Expression vectors for T. gondii were constructed based on the pTHXGPRT vector previously described(Hettmann et al., 2000). The coding sequences for the MICs were cloned between EcoRI site and PacI sites. The construct pTMIC6Ty-1 contains a Ty-1 epitope tag,which was inserted between the EGF-like domain 3 and the acidic region as previously described (Reiss et al.,2001). The pTmycMIC6 was obtained by cloning the cDNA of MIC6 downstream of the myc tag of the pT expression vector, as described before(Soldati et al., 1998). The two T. gondii expression constructs pTMIC8-Ty1 and pTMIC9-Ty-1 were cloned into pTGFPHX vector previously described(Hettmann et al., 2000). The coding sequence of MIC9 was amplified from a cosmid clone and the cDNA of MIC7 were amplified by RT-PCR using primers hybridizing upstream of the signal peptide and at the STOP codon of each respective genes. The following primers were used: MIC9-3 5′-CGGAATTCCCTTTTTCGACAAAATGAGGGTTTCGTTTAACGGACC-3′ and MIC9-4 5′-CCTTAATTAAGCTGCAGGATACATTCCTTCAAAATCGTGTGCAT-3′ MIC7-3 5′-CGGCAATTGCCTTTTTCGACAAAATGGGAGGCTGGGAGTCAAAAG-3′ and MIC7-4 5′-CCTTAATTAAGATGCATTCCCTCTGAACGAATGCGCCG-3′. A Ty-1 epitope was introduced at the C-terminus just preceding the stop codon. pTMIC8TyGPI was obtained in two steps. An inverse PCR reaction on pTMIC8 allowed introducing a Ty1 tag and a unique NsiI site. MIC8-5 5′-CCTTAATTAAGATGCATCGAGGGGGTCCTGGTTGGTGTGGACTTCTGGTAAACACTGCAACTTTGACCC-3′,MIC8-6 5′CCAATGCATCTACTGATCAGACAGATTTCGATTCC-3′. Subsequently, the transmembrane and cytosolic domains (TMCD) of MIC8 were exchanged with the GPI anchor signal of SAG1 using the NsiI and BamHI sites. The construct of pTMIC6ΔE1-2GPI was constructed by inverse PCR using pTMIC6GPI as template, as previously described(Reiss et al., 2001).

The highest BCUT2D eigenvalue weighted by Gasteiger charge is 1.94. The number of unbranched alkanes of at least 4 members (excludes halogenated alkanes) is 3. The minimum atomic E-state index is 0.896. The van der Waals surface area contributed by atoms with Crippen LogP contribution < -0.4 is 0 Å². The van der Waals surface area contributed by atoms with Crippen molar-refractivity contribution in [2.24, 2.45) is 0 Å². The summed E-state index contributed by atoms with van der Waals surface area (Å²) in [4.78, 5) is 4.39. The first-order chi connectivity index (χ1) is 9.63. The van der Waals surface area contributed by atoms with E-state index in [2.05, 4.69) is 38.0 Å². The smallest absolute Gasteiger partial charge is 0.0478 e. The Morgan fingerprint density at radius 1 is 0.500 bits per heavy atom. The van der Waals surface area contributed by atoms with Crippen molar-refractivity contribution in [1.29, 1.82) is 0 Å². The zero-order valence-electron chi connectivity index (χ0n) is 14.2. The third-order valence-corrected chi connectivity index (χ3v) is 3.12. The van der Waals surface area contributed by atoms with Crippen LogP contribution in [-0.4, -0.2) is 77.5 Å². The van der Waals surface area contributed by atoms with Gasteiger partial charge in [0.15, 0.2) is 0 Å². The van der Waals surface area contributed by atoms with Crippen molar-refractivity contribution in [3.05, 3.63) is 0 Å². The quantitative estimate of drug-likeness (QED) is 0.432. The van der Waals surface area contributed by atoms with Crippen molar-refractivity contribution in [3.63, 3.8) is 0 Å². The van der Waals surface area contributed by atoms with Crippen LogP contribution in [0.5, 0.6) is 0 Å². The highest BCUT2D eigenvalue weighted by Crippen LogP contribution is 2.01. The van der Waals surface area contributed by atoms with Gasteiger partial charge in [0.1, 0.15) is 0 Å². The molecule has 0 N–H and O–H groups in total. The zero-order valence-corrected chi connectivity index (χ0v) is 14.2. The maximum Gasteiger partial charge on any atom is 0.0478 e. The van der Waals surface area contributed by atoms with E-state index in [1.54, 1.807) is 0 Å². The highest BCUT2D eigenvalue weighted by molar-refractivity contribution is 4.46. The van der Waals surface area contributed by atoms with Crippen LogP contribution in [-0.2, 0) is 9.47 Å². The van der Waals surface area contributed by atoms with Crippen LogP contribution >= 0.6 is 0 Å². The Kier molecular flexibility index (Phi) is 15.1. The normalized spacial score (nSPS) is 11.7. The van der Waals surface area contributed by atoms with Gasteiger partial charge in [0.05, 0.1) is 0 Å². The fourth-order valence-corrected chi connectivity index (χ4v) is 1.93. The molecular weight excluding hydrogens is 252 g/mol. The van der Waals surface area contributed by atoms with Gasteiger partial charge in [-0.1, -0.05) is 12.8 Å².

Transfection and selection of recombinant parasites

T. gondii tachyzoites (RHhxgprt-) were transfected by electroporation as previously described(Soldati and Boothroyd, 1993). Hypoxanthinexanthine-guanine-phosphoribosyltransferase (HXGPRT) was used as positive selectable marker gene in the presence of mycophenolic acid and xanthine as described (Donald et al.,1996). Freshly egressed parasites (5×107) of RHhxgprt- strain were resuspended in cytomix buffer in presence of 80 μg of plasmid carrying the HXGPRT selectable marker gene and the expression cassette. Alternatively, in HXGPRT+ background strains, chloramphenicol acetyltransferase was used as selectable marker gene in co-transformation.

Expression and purification of recombinant fusion proteins in E. coli

Expression of fusion proteins was induced with 2 mM isopropyl-β-D-thiogalactopyranoside (IPTG). The gluthathione S-transferase (GST) fusion protein were purified by affinity chromatography on glutathione agarose according to the manufacturer (Stratagene). The hexahistidine fusion was purified with NiTA agarose column, under denaturating conditions according to the manufacturer's instructions. The purity and integrity of fusion proteins were assessed by Coomassie blue staining of sodium dodecylsulfate-polyacrylamide gel electrophoresis (SDS-PAGE) and protein concentration was determined using a BioRad protein assay.